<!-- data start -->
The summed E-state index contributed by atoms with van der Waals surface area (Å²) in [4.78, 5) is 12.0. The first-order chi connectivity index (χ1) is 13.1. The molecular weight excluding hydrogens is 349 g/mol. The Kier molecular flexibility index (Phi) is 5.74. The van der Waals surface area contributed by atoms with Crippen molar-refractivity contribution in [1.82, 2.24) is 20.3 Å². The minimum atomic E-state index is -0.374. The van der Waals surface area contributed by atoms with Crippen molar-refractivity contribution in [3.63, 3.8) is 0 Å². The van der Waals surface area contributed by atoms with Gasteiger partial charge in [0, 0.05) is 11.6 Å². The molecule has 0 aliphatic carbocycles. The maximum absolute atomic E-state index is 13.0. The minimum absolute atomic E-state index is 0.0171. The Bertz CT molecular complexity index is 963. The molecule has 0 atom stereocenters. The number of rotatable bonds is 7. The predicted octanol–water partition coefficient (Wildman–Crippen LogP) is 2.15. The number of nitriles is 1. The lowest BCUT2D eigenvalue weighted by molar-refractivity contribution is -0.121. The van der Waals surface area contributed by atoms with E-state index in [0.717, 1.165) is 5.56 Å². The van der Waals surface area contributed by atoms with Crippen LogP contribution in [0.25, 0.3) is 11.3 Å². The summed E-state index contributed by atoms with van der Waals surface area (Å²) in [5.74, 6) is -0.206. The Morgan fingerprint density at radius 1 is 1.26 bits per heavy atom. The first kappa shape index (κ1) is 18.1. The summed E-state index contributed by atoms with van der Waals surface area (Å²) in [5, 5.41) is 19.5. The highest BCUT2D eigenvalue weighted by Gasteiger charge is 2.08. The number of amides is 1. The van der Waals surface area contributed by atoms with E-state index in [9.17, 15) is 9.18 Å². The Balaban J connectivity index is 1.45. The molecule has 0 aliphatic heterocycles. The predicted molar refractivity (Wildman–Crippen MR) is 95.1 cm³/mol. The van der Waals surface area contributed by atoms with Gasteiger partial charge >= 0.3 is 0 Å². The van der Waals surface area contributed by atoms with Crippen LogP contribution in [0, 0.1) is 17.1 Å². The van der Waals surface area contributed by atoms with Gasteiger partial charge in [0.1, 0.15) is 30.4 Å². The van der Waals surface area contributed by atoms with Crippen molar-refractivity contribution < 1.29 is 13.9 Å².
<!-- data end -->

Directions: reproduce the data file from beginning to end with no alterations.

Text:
The summed E-state index contributed by atoms with van der Waals surface area (Å²) in [4.78, 5) is 12.0. The first-order chi connectivity index (χ1) is 13.1. The molecular weight excluding hydrogens is 349 g/mol. The Kier molecular flexibility index (Phi) is 5.74. The van der Waals surface area contributed by atoms with Crippen molar-refractivity contribution in [1.82, 2.24) is 20.3 Å². The minimum atomic E-state index is -0.374. The van der Waals surface area contributed by atoms with Crippen molar-refractivity contribution in [3.63, 3.8) is 0 Å². The van der Waals surface area contributed by atoms with Gasteiger partial charge in [0, 0.05) is 11.6 Å². The molecule has 0 aliphatic carbocycles. The maximum absolute atomic E-state index is 13.0. The minimum absolute atomic E-state index is 0.0171. The Bertz CT molecular complexity index is 963. The molecule has 0 atom stereocenters. The number of rotatable bonds is 7. The predicted octanol–water partition coefficient (Wildman–Crippen LogP) is 2.15. The number of nitriles is 1. The lowest BCUT2D eigenvalue weighted by molar-refractivity contribution is -0.121. The van der Waals surface area contributed by atoms with E-state index in [0.717, 1.165) is 5.56 Å². The van der Waals surface area contributed by atoms with Crippen LogP contribution in [0.25, 0.3) is 11.3 Å². The summed E-state index contributed by atoms with van der Waals surface area (Å²) in [5.74, 6) is -0.206. The Morgan fingerprint density at radius 1 is 1.26 bits per heavy atom. The first kappa shape index (κ1) is 18.1. The summed E-state index contributed by atoms with van der Waals surface area (Å²) in [5, 5.41) is 19.5. The highest BCUT2D eigenvalue weighted by Gasteiger charge is 2.08. The number of amides is 1. The van der Waals surface area contributed by atoms with E-state index in [9.17, 15) is 9.18 Å². The Balaban J connectivity index is 1.45. The molecule has 0 aliphatic heterocycles. The predicted molar refractivity (Wildman–Crippen MR) is 95.1 cm³/mol. The van der Waals surface area contributed by atoms with Gasteiger partial charge >= 0.3 is 0 Å². The van der Waals surface area contributed by atoms with Crippen LogP contribution in [0, 0.1) is 17.1 Å². The van der Waals surface area contributed by atoms with Gasteiger partial charge in [0.1, 0.15) is 30.4 Å². The van der Waals surface area contributed by atoms with Crippen molar-refractivity contribution < 1.29 is 13.9 Å².